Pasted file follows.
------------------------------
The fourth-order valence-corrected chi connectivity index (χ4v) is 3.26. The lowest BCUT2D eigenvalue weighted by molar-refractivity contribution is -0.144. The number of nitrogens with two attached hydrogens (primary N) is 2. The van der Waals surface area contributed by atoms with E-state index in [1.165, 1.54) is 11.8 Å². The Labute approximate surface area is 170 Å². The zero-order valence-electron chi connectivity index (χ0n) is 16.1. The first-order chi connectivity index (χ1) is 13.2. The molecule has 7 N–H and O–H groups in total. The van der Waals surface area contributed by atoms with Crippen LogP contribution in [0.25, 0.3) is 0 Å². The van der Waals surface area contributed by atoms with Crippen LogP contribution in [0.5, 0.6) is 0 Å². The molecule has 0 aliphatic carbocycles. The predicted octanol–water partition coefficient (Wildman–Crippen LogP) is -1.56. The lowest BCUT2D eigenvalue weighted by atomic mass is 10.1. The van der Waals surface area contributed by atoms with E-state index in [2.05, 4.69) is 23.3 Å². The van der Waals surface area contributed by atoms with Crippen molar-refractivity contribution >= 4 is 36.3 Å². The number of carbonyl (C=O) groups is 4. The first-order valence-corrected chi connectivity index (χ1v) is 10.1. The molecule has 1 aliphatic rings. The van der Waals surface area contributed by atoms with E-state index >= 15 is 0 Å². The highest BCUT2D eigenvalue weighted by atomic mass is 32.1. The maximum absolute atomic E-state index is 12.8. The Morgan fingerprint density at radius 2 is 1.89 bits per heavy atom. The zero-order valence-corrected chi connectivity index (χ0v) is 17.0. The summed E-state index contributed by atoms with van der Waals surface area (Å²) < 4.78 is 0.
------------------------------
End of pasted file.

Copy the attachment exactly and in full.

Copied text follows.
The fourth-order valence-corrected chi connectivity index (χ4v) is 3.26. The lowest BCUT2D eigenvalue weighted by molar-refractivity contribution is -0.144. The number of nitrogens with two attached hydrogens (primary N) is 2. The van der Waals surface area contributed by atoms with E-state index in [1.165, 1.54) is 11.8 Å². The Labute approximate surface area is 170 Å². The zero-order valence-electron chi connectivity index (χ0n) is 16.1. The first-order chi connectivity index (χ1) is 13.2. The molecule has 7 N–H and O–H groups in total. The van der Waals surface area contributed by atoms with Crippen LogP contribution in [0.25, 0.3) is 0 Å². The van der Waals surface area contributed by atoms with Crippen LogP contribution in [0.5, 0.6) is 0 Å². The molecule has 0 aliphatic carbocycles. The predicted octanol–water partition coefficient (Wildman–Crippen LogP) is -1.56. The lowest BCUT2D eigenvalue weighted by atomic mass is 10.1. The van der Waals surface area contributed by atoms with E-state index in [2.05, 4.69) is 23.3 Å². The van der Waals surface area contributed by atoms with Crippen molar-refractivity contribution >= 4 is 36.3 Å². The number of carbonyl (C=O) groups is 4. The first-order valence-corrected chi connectivity index (χ1v) is 10.1. The molecule has 1 aliphatic rings. The van der Waals surface area contributed by atoms with E-state index >= 15 is 0 Å². The highest BCUT2D eigenvalue weighted by atomic mass is 32.1. The maximum absolute atomic E-state index is 12.8. The Morgan fingerprint density at radius 2 is 1.89 bits per heavy atom. The zero-order valence-corrected chi connectivity index (χ0v) is 17.0. The summed E-state index contributed by atoms with van der Waals surface area (Å²) < 4.78 is 0.